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Granulocyte-Macrophage Colony-Stimulating Factor Levels in Amniotic Fluid Before the Onset of Labor and During Labor Do Not Differ in Normal Pregnancies


Masatoshi Hayashi, Department of Obstetrics and Gynecology, International University of health and Welfare, Atami Hospital, 13-1, Higashikaigan-cho, Atami-shi, Shizuoka 413-0012, Japan.


Problem  Granulocyte-macrophage colony-stimulating factor (GM-CSF) at the implantation site may regulate invasion and differentiation of placental trophoblast. We evaluated whether GM-CSF levels in amniotic fluid during labor contributing to subsequent delivery differed from those before the onset of labor in normal pregnancies.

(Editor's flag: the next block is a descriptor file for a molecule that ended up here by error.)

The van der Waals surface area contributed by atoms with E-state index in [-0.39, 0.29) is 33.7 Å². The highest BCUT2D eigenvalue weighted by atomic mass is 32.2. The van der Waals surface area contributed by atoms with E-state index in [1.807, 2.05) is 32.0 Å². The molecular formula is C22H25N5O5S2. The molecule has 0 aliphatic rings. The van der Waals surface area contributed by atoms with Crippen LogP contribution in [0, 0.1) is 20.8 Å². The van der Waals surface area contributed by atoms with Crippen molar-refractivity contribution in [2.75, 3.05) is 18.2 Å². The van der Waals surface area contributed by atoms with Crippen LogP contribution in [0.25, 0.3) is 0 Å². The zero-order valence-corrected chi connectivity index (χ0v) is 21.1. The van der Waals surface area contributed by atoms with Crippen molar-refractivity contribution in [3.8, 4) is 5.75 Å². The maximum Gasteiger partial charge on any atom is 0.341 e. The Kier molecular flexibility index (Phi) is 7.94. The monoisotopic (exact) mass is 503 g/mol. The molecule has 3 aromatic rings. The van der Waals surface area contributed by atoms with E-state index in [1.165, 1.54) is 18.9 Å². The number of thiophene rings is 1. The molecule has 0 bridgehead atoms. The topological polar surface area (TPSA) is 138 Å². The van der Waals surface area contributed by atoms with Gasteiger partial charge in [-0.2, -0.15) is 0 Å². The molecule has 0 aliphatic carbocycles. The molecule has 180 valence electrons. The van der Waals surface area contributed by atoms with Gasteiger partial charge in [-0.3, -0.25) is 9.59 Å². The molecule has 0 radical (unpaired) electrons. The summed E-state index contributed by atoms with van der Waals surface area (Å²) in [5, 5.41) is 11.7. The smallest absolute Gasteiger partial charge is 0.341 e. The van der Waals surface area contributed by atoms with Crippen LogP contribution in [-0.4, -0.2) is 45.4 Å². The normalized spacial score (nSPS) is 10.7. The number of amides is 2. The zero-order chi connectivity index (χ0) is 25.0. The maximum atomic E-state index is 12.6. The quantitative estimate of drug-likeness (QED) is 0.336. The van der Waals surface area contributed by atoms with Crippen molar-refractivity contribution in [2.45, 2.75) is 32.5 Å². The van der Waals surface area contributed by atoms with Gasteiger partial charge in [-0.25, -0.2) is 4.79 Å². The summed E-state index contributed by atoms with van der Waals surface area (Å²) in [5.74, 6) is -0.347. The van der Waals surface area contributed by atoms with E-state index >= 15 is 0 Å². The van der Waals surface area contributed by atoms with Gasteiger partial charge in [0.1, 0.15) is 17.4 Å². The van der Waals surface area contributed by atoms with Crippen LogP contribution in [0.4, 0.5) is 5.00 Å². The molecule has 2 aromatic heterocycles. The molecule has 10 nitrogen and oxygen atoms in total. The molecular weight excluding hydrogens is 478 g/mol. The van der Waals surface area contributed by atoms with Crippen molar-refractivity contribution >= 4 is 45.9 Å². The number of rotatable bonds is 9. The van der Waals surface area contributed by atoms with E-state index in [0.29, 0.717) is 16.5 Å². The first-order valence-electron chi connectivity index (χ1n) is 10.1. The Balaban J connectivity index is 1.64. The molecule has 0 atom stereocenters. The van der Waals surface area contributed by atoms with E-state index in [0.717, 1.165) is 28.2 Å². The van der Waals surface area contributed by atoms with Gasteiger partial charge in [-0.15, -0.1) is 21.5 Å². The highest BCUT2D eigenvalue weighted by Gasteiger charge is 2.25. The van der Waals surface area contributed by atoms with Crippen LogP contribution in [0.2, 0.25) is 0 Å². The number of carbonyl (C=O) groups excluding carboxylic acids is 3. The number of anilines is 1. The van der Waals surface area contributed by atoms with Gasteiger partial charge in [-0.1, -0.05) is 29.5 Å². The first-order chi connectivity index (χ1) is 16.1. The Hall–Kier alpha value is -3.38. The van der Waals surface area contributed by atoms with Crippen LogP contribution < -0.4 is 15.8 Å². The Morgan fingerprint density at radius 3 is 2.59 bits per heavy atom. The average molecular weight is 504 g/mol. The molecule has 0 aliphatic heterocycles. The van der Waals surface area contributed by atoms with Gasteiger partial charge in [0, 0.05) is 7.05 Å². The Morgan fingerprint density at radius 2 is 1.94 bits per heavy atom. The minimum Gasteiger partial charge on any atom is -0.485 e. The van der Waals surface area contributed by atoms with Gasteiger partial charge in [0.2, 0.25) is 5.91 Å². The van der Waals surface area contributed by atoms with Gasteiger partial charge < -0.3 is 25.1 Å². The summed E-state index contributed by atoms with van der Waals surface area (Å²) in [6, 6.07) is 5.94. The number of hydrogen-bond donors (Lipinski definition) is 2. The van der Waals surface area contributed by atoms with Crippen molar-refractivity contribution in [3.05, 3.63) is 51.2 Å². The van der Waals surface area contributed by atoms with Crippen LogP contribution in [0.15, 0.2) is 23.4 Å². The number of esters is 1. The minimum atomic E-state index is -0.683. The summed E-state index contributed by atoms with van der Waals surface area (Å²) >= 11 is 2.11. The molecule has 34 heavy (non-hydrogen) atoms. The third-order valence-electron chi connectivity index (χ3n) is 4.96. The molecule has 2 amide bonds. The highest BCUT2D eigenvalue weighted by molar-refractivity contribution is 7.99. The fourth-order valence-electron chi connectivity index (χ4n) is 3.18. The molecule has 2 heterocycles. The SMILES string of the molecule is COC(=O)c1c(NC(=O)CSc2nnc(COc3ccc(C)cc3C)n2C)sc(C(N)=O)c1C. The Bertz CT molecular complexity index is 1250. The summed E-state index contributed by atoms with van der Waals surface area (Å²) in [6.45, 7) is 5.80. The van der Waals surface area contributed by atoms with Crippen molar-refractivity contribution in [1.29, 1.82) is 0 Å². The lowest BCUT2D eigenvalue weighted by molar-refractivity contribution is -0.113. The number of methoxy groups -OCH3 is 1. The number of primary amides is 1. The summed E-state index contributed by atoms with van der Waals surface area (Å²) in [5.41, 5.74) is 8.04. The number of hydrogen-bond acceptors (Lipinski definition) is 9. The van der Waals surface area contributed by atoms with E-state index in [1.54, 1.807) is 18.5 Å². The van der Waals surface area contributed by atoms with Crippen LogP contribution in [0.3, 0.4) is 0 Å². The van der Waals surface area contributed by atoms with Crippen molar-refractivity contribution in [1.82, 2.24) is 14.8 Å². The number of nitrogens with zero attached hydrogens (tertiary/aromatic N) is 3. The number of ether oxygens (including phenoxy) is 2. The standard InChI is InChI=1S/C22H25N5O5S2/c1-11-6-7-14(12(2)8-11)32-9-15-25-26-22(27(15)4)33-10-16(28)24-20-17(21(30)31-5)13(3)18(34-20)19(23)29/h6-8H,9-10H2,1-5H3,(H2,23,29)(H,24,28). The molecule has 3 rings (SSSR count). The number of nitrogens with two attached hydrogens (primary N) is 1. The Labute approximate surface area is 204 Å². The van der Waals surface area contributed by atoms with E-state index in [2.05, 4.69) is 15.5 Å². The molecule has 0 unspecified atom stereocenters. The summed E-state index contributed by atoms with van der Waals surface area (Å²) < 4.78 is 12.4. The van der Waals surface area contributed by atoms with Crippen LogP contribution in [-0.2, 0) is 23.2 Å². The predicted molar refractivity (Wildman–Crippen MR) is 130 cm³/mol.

Method of study This study enrolled 36 Japanese women experiencing normal pregnancies with single fetuses who had no infection. Of these pregnancies, 18 were women during labor that led to subsequent term delivery (labors). The other 18 were women without labor underwent cesarean section (controls). These two groups (18 labors and 18 controls) were compared. The average gestational age at entry was 38–39 weeks of gestation. The women's ages and gestational ages did not differ significantly between the two groups. Amniotic fluid was collected and the GM-CSF levels were compared between two groups. The GM-CSF level was determined by the enzyme-linked immunosorbent assay method.

Results There was no significant increase in GM-CSF levels in amniotic fluid during labor compared with that before the onset of labor.

Conclusions The GM-CSF in amniotic fluid may not promote the onset of labor at term and/or term labor contributing to subsequent delivery may not induce the production and secretion of GM-CSF into amniotic cavity.

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